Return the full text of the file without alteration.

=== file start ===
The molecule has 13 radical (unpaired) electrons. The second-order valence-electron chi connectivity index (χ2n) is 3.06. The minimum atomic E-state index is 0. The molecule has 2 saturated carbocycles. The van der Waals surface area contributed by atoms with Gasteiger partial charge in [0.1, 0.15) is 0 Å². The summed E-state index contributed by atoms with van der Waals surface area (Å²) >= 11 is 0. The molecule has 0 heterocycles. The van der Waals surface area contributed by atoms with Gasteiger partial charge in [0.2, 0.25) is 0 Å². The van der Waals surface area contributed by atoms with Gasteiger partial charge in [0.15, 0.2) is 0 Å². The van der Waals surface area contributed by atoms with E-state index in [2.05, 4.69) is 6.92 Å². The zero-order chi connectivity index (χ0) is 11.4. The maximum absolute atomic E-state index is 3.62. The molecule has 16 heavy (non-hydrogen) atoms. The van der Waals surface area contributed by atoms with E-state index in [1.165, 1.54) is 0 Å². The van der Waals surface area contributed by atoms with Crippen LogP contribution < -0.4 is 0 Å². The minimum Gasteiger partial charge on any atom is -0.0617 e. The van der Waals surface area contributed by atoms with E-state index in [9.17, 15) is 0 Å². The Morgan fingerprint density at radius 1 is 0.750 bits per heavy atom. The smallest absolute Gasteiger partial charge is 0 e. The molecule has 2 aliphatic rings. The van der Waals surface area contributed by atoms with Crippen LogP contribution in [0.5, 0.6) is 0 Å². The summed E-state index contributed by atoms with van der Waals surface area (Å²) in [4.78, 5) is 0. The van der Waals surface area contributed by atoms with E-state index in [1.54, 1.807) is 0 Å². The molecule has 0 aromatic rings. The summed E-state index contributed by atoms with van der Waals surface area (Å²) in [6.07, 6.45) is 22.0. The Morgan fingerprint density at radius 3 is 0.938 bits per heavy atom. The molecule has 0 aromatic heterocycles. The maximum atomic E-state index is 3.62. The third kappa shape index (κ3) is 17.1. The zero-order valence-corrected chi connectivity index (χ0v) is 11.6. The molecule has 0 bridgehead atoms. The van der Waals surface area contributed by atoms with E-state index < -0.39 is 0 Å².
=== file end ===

The molecule has 13 radical (unpaired) electrons. The second-order valence-electron chi connectivity index (χ2n) is 3.06. The minimum atomic E-state index is 0. The molecule has 2 saturated carbocycles. The van der Waals surface area contributed by atoms with Gasteiger partial charge in [0.1, 0.15) is 0 Å². The summed E-state index contributed by atoms with van der Waals surface area (Å²) >= 11 is 0. The molecule has 0 heterocycles. The van der Waals surface area contributed by atoms with Gasteiger partial charge in [0.2, 0.25) is 0 Å². The van der Waals surface area contributed by atoms with Gasteiger partial charge in [0.15, 0.2) is 0 Å². The van der Waals surface area contributed by atoms with E-state index in [2.05, 4.69) is 6.92 Å². The zero-order chi connectivity index (χ0) is 11.4. The maximum absolute atomic E-state index is 3.62. The molecule has 16 heavy (non-hydrogen) atoms. The van der Waals surface area contributed by atoms with E-state index in [1.165, 1.54) is 0 Å². The van der Waals surface area contributed by atoms with Crippen LogP contribution < -0.4 is 0 Å². The minimum Gasteiger partial charge on any atom is -0.0617 e. The van der Waals surface area contributed by atoms with E-state index in [9.17, 15) is 0 Å². The Morgan fingerprint density at radius 1 is 0.750 bits per heavy atom. The smallest absolute Gasteiger partial charge is 0 e. The molecule has 2 aliphatic rings. The van der Waals surface area contributed by atoms with Crippen LogP contribution in [0.5, 0.6) is 0 Å². The summed E-state index contributed by atoms with van der Waals surface area (Å²) in [4.78, 5) is 0. The van der Waals surface area contributed by atoms with E-state index in [1.54, 1.807) is 0 Å². The molecule has 0 aromatic rings. The summed E-state index contributed by atoms with van der Waals surface area (Å²) in [6.07, 6.45) is 22.0. The Morgan fingerprint density at radius 3 is 0.938 bits per heavy atom. The molecule has 0 aromatic heterocycles. The maximum atomic E-state index is 3.62. The third kappa shape index (κ3) is 17.1. The zero-order valence-corrected chi connectivity index (χ0v) is 11.6. The molecule has 0 bridgehead atoms. The van der Waals surface area contributed by atoms with E-state index < -0.39 is 0 Å².